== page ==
ordinary place of residence from this time. See Clarke on Mt 4:13.

Verse 32. His word was with power.] ενεξουσια, With authority.

He assumed the tone and manner of a new Lawgiver; and uttered all

his doctrines, not in the way of exhortation or advice, but in the

form of precepts and commands, the unction of the Holy Spirit

accompanying all he said. See Clarke on Mr 1:22.

Verse 33. A spirit of an unclean devil] As demon was used both

in a good and bad sense before and after the time of the

evangelists the word unclean may have been added here by St. Luke,

merely to express the quality of this spirit. But it is worthy of

remark, that the inspired writers never use the word δαιμων,

demon, in a good sense. See the whole of this case explained,

Mr 1:23, &c.

Verse 35. And hurt him not.] Though he convulsed him, Mr 2:26,

and threw him down in the midst of them, probably with the design

to take away his life, yet our Lord permitted it not; and this

appears to be the meaning of the place. The spirit was not

permitted essentially to injure him at that time.

Verse 37. The fame] ηχος, the sound. This is a very elegant

metaphor. The people are represented as struck with astonishment,

and the sound goes out through all the coasts; in allusion to the

propagation of sound, by a smart stroke upon any substance, by

which the air is suddenly agitated, and conveys the report made by

the stroke to distant places. So this miracle was told to others

by those who saw it, and they to others still, till it was heard

through all the coasts of Galilee, Mr 1:28.

Verse 38. Simon's wife's mother] See Clarke on Mt 8:14-17. As

soon as Peter began to follow Christ, his family began to benefit by it.

It is always profitable to contract an acquaintance with good men.

One person full of faith and prayer may be the means of drawing

down innumerable blessings on his family and acquaintance. Every

person who knows the virtue and authority of Christ should

earnestly seek his grace in behalf of all the spiritually diseased

in his household; nor can he seek the aid of Christ in vain.

Verse 40. When the sun was setting] And consequently the Sabbath

ended, for before this it would have been unlawful to have brought

their sick to be healed.

Verse 42. And the people sought him] Rather, Sought him

earnestly. Instead of εζητουν, sought, I read, επεζητουν,

earnestly sought. This reading is supported by ABCDFLMS-V, and

more than seventy others. Wetstein and Griesbach have both

received it into the text. The people had tasted the good word of

God, and now they cleave to Christ with their whole heart. Hearing

the words of Christ, and feeling the influence of his Spirit upon

the soul, will attract and influence the heart; and indeed nothing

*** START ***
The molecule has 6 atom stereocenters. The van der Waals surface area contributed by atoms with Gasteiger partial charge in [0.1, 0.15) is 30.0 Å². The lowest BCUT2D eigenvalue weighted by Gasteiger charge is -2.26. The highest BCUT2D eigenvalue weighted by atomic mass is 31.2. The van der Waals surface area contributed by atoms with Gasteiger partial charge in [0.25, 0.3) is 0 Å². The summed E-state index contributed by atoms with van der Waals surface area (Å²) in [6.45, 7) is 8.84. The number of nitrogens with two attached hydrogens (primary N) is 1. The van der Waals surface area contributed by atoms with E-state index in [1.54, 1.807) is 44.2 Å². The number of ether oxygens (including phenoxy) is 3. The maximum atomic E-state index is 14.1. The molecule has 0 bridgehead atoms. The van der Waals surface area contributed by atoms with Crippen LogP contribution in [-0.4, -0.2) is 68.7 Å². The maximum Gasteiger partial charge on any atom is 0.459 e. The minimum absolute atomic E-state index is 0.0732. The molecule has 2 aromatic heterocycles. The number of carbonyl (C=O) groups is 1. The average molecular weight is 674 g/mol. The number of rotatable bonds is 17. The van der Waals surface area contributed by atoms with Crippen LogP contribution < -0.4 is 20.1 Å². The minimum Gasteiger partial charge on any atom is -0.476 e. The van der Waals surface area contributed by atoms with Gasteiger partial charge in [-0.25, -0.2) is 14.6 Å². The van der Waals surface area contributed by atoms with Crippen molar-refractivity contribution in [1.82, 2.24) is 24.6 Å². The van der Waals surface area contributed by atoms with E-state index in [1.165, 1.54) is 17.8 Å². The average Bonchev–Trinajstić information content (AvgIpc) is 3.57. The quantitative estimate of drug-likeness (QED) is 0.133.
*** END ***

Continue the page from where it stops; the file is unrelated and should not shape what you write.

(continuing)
else can do it.

And stayed him] Strove to detain him; κατειχοναυτον they

caught hold of him. Thus showing their great earnestness to be

farther instructed.

Verse 43. I must preach the kingdom of God to other cities] To

proclaim the kingdom of God was the Messiah's great work; healing

the diseases of the people was only an emblematical and secondary

work, a work that was to be the proof of his goodness, and the

demonstration of his authority to preach the Gospel, and open the

kingdom of heaven to all believers.

SOME have found both a difficulty and a mystery in the shutting

up of heaven in the time of the Prophet Elijah. It was, no doubt,

emblematical of the hardened and impenitent state of the

Israelites, and of the judgments of God in withholding those

Divine influences which they had so often abused. As to the

difficulty of the six months, which both our Lord here, and St.

James, Jas 5:17, mention, and which are not mentioned in the book

of Kings whence the account is taken, it may be easily understood

thus. The rains, we have already seen, fell in Judea twice in the

year, about April, and about October. At this latter period, when

the rain was expected, the prophet prayed that it might not rain;

the rain therefore of Marchesvan, or October, &c., was then

restrained: this restraint continued for three full years; but six

months had elapsed from Nisan, April, &c., when they had their

last rain, add these six months to the three full years that the

rain was restrained at the prayer of Elijah, and then we have the

period of three years and six months, according to our Lord and

Saint James. By this the justice of God was shown: but behold his

mercy in that rain of grace which fell so abundantly by the

preaching of Christ during the three years and six months of his

public ministry! Thus the difficulty is solved, and the mystery

explained. Reader, the most awful famine is a famine of the word

of God: thou art not yet tried in this way: behold the goodness

and severity of God! While thou hast the light, walk as a child of

the light; and let it not be thy curse and condemnation, that

while others, by reading and hearing the word of God, are

plenteously watered, thy fleece alone should be found dry. How

unutterable must the wo of those be, who live and die infidels

under the preaching of the Gospel of Christ! Let him that readeth,

understand.

Copyright information for Clarke